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Reading For Success

We live in the information age, dominated by the development of the internet and computer power to levels that were unimaginable even a few years ago. Because out world is changing so rapidly, knowledge today is doubling approximately every two to three years. This means that you must double your knowledge in your field every two to three years just to stay even.

Becoming a well-equipped and proficient reader today is not optional. Building a personal library and becoming an excellent reader is mandatory for success in any field. It is no longer something you can choose to do or not to do. It is absolutely essential and indispensable for your success.

There is an unwritten law that says, to earn more, you must learn more. The future belongs to the competent. And the race is on. America today is not divided into the lower, middle, and upper classes. Rather, America is divided into those who know less, those who know more but do very little with it, and those who know a lot more and do a lot with it.

The most powerful factor of production not just in America but in the world today is not money or real estate. The most valuable factor of production in the world today is knowledge. Money and opportunities flow to the people who have the most knowledge.

So why don't people read more? One of the main reasons people often give, is that they don't have enough time. They are so busy with work and family that they barely have time to read the daily newspaper, let alone books or magazines. So if lack of time is a major factor for people not reading enough, let's look at how you can read more in less time.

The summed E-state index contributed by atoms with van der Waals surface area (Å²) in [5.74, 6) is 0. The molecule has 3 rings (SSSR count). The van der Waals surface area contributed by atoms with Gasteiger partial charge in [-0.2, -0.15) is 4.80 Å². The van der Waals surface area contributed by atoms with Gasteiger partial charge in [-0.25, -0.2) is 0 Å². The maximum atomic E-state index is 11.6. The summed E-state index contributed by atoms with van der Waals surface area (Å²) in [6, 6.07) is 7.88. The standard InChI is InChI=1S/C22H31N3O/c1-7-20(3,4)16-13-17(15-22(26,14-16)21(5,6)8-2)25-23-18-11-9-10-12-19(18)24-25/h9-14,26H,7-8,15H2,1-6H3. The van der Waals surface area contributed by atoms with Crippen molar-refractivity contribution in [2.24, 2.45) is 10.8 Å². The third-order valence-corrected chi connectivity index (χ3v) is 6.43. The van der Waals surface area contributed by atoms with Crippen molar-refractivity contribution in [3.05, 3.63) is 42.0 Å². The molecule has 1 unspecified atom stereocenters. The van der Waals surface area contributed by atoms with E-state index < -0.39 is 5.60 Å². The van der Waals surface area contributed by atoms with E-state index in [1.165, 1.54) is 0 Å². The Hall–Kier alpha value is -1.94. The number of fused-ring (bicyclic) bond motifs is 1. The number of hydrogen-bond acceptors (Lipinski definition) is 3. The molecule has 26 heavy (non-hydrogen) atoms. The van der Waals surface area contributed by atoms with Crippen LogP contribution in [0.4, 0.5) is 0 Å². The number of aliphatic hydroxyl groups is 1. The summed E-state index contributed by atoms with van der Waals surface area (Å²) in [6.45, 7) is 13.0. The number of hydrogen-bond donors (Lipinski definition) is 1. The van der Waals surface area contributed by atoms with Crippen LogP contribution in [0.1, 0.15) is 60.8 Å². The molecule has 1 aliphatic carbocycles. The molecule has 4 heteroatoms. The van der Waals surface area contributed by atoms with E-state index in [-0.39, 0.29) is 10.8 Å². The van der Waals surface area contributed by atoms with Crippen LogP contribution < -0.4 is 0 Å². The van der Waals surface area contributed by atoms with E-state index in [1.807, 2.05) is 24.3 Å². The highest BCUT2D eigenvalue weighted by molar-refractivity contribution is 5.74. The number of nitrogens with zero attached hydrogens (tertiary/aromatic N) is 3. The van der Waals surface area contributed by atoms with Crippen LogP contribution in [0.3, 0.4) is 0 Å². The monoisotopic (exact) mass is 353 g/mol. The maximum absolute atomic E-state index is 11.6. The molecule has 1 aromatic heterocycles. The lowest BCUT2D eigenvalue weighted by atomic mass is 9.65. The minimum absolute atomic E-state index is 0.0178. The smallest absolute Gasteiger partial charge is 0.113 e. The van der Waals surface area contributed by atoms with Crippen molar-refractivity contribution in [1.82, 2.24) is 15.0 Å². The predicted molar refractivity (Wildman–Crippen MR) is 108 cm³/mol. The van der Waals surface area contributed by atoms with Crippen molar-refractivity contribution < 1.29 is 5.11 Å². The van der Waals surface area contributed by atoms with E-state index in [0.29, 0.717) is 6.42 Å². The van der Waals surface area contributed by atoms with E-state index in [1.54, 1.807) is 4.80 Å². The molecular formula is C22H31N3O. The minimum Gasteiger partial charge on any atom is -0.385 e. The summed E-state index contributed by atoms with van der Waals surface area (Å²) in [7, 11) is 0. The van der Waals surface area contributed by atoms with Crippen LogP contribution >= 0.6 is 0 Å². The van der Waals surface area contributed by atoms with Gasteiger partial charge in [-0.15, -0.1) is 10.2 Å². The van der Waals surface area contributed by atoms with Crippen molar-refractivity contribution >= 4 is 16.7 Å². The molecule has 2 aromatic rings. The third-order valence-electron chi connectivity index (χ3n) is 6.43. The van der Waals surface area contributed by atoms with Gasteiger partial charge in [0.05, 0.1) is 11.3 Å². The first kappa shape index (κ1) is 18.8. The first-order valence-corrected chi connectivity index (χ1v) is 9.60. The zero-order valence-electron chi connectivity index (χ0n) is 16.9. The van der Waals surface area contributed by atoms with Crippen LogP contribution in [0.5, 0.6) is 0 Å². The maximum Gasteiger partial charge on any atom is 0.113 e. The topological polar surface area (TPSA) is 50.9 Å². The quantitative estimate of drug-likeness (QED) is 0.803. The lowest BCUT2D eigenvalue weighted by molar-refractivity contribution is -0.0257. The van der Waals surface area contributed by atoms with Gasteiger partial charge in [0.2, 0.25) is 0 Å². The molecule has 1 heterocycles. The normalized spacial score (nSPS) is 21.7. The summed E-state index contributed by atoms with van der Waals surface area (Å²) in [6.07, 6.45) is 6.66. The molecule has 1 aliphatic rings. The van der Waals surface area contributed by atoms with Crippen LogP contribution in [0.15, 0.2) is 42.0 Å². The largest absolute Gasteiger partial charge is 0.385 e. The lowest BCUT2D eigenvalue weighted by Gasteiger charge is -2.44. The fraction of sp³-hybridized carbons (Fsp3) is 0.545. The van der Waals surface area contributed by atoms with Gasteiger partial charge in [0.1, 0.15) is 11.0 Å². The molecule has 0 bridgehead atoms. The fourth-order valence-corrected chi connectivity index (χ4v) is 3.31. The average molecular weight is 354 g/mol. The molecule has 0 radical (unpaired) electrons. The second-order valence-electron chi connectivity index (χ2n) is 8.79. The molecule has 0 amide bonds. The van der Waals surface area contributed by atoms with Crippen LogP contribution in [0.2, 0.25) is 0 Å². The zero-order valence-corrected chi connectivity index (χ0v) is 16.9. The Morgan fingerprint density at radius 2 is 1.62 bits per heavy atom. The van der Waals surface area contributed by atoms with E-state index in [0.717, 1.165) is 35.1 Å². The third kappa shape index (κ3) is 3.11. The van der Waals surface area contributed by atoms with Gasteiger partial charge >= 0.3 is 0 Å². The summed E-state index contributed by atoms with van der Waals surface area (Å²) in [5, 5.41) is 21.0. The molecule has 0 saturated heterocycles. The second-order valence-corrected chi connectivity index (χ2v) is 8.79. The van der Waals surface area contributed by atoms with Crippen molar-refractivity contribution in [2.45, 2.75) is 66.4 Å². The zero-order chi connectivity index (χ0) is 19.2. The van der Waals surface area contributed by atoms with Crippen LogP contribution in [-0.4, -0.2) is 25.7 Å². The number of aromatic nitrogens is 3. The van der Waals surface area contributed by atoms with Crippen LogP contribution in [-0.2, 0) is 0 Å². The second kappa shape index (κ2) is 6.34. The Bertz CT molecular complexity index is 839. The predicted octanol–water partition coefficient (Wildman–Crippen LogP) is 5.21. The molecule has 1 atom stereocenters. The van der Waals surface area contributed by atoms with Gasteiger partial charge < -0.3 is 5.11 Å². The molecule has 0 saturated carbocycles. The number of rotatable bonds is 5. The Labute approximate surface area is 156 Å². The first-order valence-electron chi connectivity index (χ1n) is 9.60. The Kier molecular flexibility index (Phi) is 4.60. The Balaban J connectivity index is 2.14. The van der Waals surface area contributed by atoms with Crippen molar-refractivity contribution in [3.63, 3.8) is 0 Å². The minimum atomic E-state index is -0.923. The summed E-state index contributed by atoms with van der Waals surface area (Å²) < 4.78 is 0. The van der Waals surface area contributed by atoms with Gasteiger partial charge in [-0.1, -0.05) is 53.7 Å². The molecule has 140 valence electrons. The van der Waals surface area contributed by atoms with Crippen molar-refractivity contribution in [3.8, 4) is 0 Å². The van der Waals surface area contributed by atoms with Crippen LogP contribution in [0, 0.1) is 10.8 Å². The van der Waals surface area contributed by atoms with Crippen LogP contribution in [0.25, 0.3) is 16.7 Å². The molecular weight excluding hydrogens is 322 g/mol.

You possess the most powerful computer in the universe, right between your ears. To be able to read faster we have to understand how the brain actually assimilates information. Even though we have this phenomenal bio-computer inside our head, we plod along, reading at an average of two hundred words per minute. But recent research has shown that the eye/brain system is much more powerful than we've ever thought. How can we read and assimilate information so that the brain can function at its peak, creating and remembering more data?

The eye is like a camera: it focuses on something, stops its movement, photographs, imprints, and moves on to the next thing. If you actually diagram the way the reading eye moves, it looks like a series of little hops over the words. Most people's focus skips, regresses, and wanders off the page, limiting the reading rate to one or two words at a time.

The average person reads about two hundred words a minute. The average comprehension is about 70 percent. And the average recall of what has been comprehended is about five percent after two weeks.

Think about your own education, of all the books you've read; How many book titles do you remember. How many authors? Formulas? Bits of information? How would you do on a test, if you were asked to take one right now? Most people have forgotten nearly all of their education. So reading has somehow not produced the kind of results that we've expected it should have. If we look at the way the eye works and the formulas for reading, we find that there are easy ways to improve both reading speed and comprehension.

Most of us were told in school to read "slowly and carefully" to improve comprehension, but if you actually try to read that way, your attention will wander, the information will become fragmented, disjointed, and you'll comprehend less. For example, have someone read the last sentence of a paragraph to you, very slowly, and you'll see what I mean. The slower you read, the worse it gets.

When you look at someone who reads faster than the average person, you'll find that their eyes move in the same way as everyone else, stopping on the words, photographing, move and stop, photograph. But the person who reads at an above average speed uses a very simple formula.

Reading studies have shown, that it is the brain that sees, while the eyes just act as a "limb." The brain needs larger chunks of information so it can process them at the speed of its natural thought.